Professor Rhys Townsend and student Ed Connor searched for archaeological evidence of pirates along the Cilician coast in Turkey.
Meet the researchers: Off the beaten path
An interview with Ed Connor
Ed Connor ’01 is a University
Scholar with experience in land surveying, a career he still pursues in addition
to being a Clark student. Although his major is in
Science and Policy, his interests got diverted—to Turkey! We talked with
him recently about his participation with professor Rhys Townsend of the Art History
department in the Rough Cilicia Project. One objective of the project is to
search for evidence of Roman-era pirates in the Cilician area of Turkey. Ed
visited the site during the summer of 2000, and will be returning again this
summer. He plans to complete his master’s degree in ES&P through Clark’s
free MA program.
When you came to Clark did you know you’d be doing research?
Yes, I knew that Clark was a research school. But I didn’t expect to be doing research in archaeology.
ES&P major, how did you get involved with archaeological research?
For fun, I took Introduction
to Archaeology with Rhys Townsend. I’m trained as as a surveyor and have been
doing surveying in the Worcester area. I was interested in how land surveying
works in the archaeological world, and what better way to find out than actually
going and doing it at a site. I talked with Rhys about getting on the grant for
the Rough Cilicia Project and I was written in as a field assistant. Rhys and I
really hit it off. I did topographical [elevation] as well as positional
surveying [latitude/longitude] at several sites around the town of Gazipasha. We
used both GPS [global positioning system] and a total station [surveying
equipment that allows one to measure elevation, latitude and longitude, and
It was a good learning
experience—seeing how site mapping is really done by archaeologists. I’m
used to working with engineers, putting up new bridges—this was working with
ancient buildings. These people put up structures thousands of years ago without
the benefit modern technology. Quite an interesting experience.
Had you traveled outside the U.S. before?
No, this was my first time
going abroad. Suddenly I was on a plane going east, 12 hours later I was landing
in another country--I couldn’t even say hello to half the people. It was a
shock to me to think that I’d be on a plane going to another country to do
I have the impression that this area of Turkey is
characterized by pretty rough terrain.
Yes, hence the name Rough
Cilicia! Scrub oak, spiders whose
bites make you ill, 100 degree temperatures in the shade.
Even though it’s not your major, do you think
you’ll continue doing archaeological work?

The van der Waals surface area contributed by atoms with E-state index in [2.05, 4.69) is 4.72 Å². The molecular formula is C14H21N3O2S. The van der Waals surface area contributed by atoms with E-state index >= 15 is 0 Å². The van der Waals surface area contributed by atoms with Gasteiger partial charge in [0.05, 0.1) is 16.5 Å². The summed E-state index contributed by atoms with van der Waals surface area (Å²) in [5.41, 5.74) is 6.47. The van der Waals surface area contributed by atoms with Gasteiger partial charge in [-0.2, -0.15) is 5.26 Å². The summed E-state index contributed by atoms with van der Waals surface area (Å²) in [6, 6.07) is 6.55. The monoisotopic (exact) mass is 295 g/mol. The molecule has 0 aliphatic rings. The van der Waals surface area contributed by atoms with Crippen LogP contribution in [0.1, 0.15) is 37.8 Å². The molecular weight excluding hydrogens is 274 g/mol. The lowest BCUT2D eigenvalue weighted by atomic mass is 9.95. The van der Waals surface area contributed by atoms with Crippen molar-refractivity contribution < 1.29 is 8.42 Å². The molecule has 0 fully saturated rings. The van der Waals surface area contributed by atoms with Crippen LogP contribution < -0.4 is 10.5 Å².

I intend to. Right now I’m
taking a course in remote sensing [a technology that uses aerial photographs and
satellite images to provide information about the earth’s surface]. For a
final project I’m looking at using balloons as platforms for taking pictures
of terrain from low altitudes. That approach would lessen the field work
involved in surveying. Thorny bushes, scrub oak and mountainous terrain are not
the easiest things to navigate carrying surveying equipment.
Changing the subject, what is your final project for
your ES&P major?
Estrogen mimics. Some cancers, such as
breast and uterine cancer, are very influenced by estrogen, or chemicals that
mimic estrogen. I’m investigating a suspected toxin, nonylphenol, a chemical
found in most plastics, paints, liquid detergents--it’s very ubiquitous. The
EPA [Environmental Protection Agency] hasn’t done a lot of testing on it.
It’s been shown to shrink testes in male rats and cause inverted-uterous
births in rats. Its presence may create a cancer friendly environment.
It sounds like a hot topic.
Yes, because the plastics
industry is so important. Everything these days seems to be made of plastic.
It seems like you’ve been going in two separate
directions here at Clark.
I never thought I’d be
looking at thousand-year old castles! Now I have two perspectives--the
archaeological and the environmental. From an environmentalist standpoint, going
to Turkey, regardless of the archaeology involved, has given me a unique
perspective on a culture’s ability to adapt to a climate. This climate is not
friendly. The people there know that water is precious and they’re doing
everything in their power to preserve what little water they have. I saw trash
piles piles being burned out there in Turkey and found out that sewage was just
being pumped into the Mediterranean. There are people living in shacks,…but
then they’re doing that here in America…
By uncovering the past I’ve gained
an understanding of a past society’s adaptive skills. What were the people
doing there, why were they there? Was it the same environment as today, or was
it different? There aren’t many trees there today, but we think there were
during the Roman era.